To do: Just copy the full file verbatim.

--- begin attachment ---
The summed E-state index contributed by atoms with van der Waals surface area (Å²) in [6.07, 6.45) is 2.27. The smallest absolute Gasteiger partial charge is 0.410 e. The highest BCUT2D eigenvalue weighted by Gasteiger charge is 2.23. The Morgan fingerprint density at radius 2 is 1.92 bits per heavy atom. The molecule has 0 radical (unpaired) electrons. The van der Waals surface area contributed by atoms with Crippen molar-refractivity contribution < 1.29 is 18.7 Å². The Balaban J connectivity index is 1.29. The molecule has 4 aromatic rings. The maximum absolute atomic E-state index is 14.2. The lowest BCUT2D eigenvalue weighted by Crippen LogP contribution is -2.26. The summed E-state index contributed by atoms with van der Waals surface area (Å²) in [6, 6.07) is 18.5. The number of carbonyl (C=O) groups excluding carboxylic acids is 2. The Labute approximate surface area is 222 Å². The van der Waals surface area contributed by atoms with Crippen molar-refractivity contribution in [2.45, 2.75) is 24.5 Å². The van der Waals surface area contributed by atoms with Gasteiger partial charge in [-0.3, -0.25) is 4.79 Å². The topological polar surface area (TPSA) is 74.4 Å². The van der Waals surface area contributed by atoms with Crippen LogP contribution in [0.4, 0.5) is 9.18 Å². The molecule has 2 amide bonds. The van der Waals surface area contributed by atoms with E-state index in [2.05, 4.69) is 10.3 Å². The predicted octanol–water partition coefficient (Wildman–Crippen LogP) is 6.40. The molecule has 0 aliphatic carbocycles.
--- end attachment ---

The summed E-state index contributed by atoms with van der Waals surface area (Å²) in [6.07, 6.45) is 2.27. The smallest absolute Gasteiger partial charge is 0.410 e. The highest BCUT2D eigenvalue weighted by Gasteiger charge is 2.23. The Morgan fingerprint density at radius 2 is 1.92 bits per heavy atom. The molecule has 0 radical (unpaired) electrons. The van der Waals surface area contributed by atoms with Crippen molar-refractivity contribution < 1.29 is 18.7 Å². The Balaban J connectivity index is 1.29. The molecule has 4 aromatic rings. The maximum absolute atomic E-state index is 14.2. The lowest BCUT2D eigenvalue weighted by Crippen LogP contribution is -2.26. The summed E-state index contributed by atoms with van der Waals surface area (Å²) in [6, 6.07) is 18.5. The number of carbonyl (C=O) groups excluding carboxylic acids is 2. The Labute approximate surface area is 222 Å². The van der Waals surface area contributed by atoms with Crippen molar-refractivity contribution in [2.45, 2.75) is 24.5 Å². The van der Waals surface area contributed by atoms with Gasteiger partial charge in [-0.3, -0.25) is 4.79 Å². The topological polar surface area (TPSA) is 74.4 Å². The van der Waals surface area contributed by atoms with Crippen LogP contribution in [0.4, 0.5) is 9.18 Å². The molecule has 2 amide bonds. The van der Waals surface area contributed by atoms with E-state index in [2.05, 4.69) is 10.3 Å². The predicted octanol–water partition coefficient (Wildman–Crippen LogP) is 6.40. The molecule has 0 aliphatic carbocycles.